6. H.E. Birmingham, L.A. Loa, N. Ivdayiminje, S. Nkurikiye, B. S. Horsh, J. G. Wells and M.S. Ijeming, "Epidemic Cholera in Burundi, patterns of transmission in the Gadat – rift valley lake region," Lancet, vol. 349, Pp. 981 – 983, 1997.
  7. E. Jawetz, J. L. Meinick and E.A. Adelberg, Medical microbiology (19th ed), Apputon and Lange, Honwalk: Connecticut, 1991.
  8. P.B. Kelly, K.S. Ndubani, P. Wchuto, N. A. Luo, R.A. Feldman and M.J. Parthing, "Cryptoparidiosis in adults in Lusaka, Zambia and its relationship to Oocyst contamination of drinking water," Journal of infectious disease, vol. 176, Pp.: 1120 – 1125, 1997.
  9. T. W. Hejkal, B. Koswick, R. L. Labolle, C. P. Gorba, V. Sanchez, G. Droesman, B. Hafkin and J.L. Meinick, "Viruses in a community water supply associated with an outbreak of gastroenteritis and infectious hepatitis," Journal of the American water association, vol. 14, Pp. 317 – 321, 1982.
  10. S. Bonjelloun, B. Bahbouhi, N. Bouchrat, L.A. Chericaoni, N. Had, J. Mahjour, and A. Bensumane, "Seroepidemiological study of an acute Hepatitis E. outbreak," Morocco. Research Virology, vol. 148, Pp. 279 – 283, 1997.
  11. C.O. Owuama and A. P. Uzoije, "Waste disposal and Ground Water quality in Owerri," Nigeria journal of Environmental systems, vol. 31(1), Pp. 69 – 79, 2005.
  12. APHA, Standard Methods for Examination of Water and Waste water (20th Ed.), American Public Health Assoication: New York, 1998, Pp 81 – 85.
  13. M. Cheesbrough, District laboratory practice in tropical countries, Part 2, Cambridge University Press: UK, 2004.
  14. M.O. Edema, A.M. Omonu and O. M. Fapotu, "Microbiological and physiochemical Analysis of different sources of drinking Water in Abeokuta, Nigeria," Nigerian Journal of. Microbiology, vol. 15(1), Pp. 57 – 61, 2001.
  15. S.W. Ibe and J. Okplonye, "Bacteria Analysis of Borehole Water in Uli Nigeria," Afr. J. Appl. Env. Biol. 7: 116 – 119, 2005.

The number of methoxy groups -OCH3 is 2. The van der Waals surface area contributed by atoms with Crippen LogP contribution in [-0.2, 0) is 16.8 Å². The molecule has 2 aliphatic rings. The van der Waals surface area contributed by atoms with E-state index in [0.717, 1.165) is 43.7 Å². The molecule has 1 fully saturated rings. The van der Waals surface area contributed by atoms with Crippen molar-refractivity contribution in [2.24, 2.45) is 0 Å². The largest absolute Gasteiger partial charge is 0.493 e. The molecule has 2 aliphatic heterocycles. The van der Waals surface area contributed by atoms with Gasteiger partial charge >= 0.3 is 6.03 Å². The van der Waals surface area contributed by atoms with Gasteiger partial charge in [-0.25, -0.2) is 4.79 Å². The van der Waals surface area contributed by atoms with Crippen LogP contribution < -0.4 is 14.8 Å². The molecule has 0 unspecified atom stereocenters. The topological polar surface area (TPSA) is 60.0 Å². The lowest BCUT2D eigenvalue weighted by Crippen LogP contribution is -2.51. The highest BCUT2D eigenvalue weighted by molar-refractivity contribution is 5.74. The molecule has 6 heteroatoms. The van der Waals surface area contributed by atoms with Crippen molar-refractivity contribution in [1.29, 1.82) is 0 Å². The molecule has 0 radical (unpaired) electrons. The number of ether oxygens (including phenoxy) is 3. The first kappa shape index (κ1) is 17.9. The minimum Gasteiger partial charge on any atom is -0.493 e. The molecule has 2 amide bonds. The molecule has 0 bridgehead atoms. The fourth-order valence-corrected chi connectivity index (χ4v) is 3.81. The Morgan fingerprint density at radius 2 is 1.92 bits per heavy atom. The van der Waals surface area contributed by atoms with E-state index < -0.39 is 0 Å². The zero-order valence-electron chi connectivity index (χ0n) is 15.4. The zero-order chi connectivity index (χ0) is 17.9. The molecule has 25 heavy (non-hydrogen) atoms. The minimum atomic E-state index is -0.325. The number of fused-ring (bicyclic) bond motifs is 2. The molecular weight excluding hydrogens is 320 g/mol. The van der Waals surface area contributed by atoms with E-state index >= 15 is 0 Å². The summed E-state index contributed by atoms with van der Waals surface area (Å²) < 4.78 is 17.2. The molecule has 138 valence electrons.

16. E.W. Kiman – Muraat and A.M. Ngindu, "Quality or Water the slum Dwellers use: The case of a Kenyan Slum," Journal of Urban Health, vol. 84 (6), Pp. 829 – 838, 2007.
  17. O. Obiro, and M Aguda, "Bacteria community of Loachotate from a waste dump and an Adjacent stream," Journal of Appl. Science. Environmental. Mgt, vol. 6(2), Pp. 77 – 76, 2004.
  18. P. Welch, J. David, Clarke Tapo, Borstons, M.C. Dougaltia and A. A. Ade siyin, "Microbial sanitation of Water in Rural Communities of Trinidad," Pan Amor T. J. Public Health 8(3): 72 – 180, 2000.
  19. O. B. Shittu, J. O. Olaitan and T. S. Amusa, "Physiochemical and Bacteriological Analysis of Water used for drinking and swimming purposes in Abeokuta Nigeria," African Biomedical Research, 2: Pp. 285 – 290, 2008.
  20. A.V. Majula, G.K. Shankar and S.M. Preeti, "Bacteriological analysis of drinking water samples," Journal of Microbiology, Vol. 18 (1 – 2), Pp. 387 – 391, 2011.
  21. WHO,Water sanitation and Health programme, Managing water on the home accelerated health gains from improved water sources. World health organization 2004. Accessed, 10th June 2014.
  22. A.O. Ajayi, and K.A. Akonal, "Distribution pattern of Enteric organisms in Lagos Lagoon,"African Journal of Biomedical Research, vol. 8 issue 3, pp.163 – 168, 2005.
  23. WHO, Guidelines for analyzing water quality 4th Edition. WHO press, ISBN 978 – 921, 2011.
  24. 1. O. Okonko, O.O. Adejoye, T. A., Ogunnusi, E.A. Fajobi and O.B. Shittu, "Microbiological and Physio-chemical analysis of different water samples used for domestic purposes in Abeokuta and Ojota Lagos state, Nigeria," African Journal of Biotechnology, vol.. 7(3), Pp. 617 – 621, 2008.
  25. J.O. Adejuwon and K. A. Adelakun, "Physiochemical and bacteriological analysis of surface water in Ewekoro local Governent Area of Ogun State Nigeria: Case study Lala, Yobo and Agodo Rivers," International. Journal. water Fes and Environment Engineering, vol. 4, (3), Pp. 66 – 72, 2012.
  26. T.D. Reynolds, and P.A. Ricard, Operations and Processes in environmental engineering publishing company, (2nd Ed), Bosten, 1996.
  27. EPA, U.S. Environmental Protection Agency, "Recreational Water quality criteria," EPA 820 -12 -061, 2012.
  28. T.B. Hoekman, "Heavy metal toxicology," http://www.heavy metals.html. October, 2000. Accessed 20th April, 2015.

Article Tools
Follow on us
Science Publishing Group
NEW YORK, NY 10018
Tel: (001)347-688-8931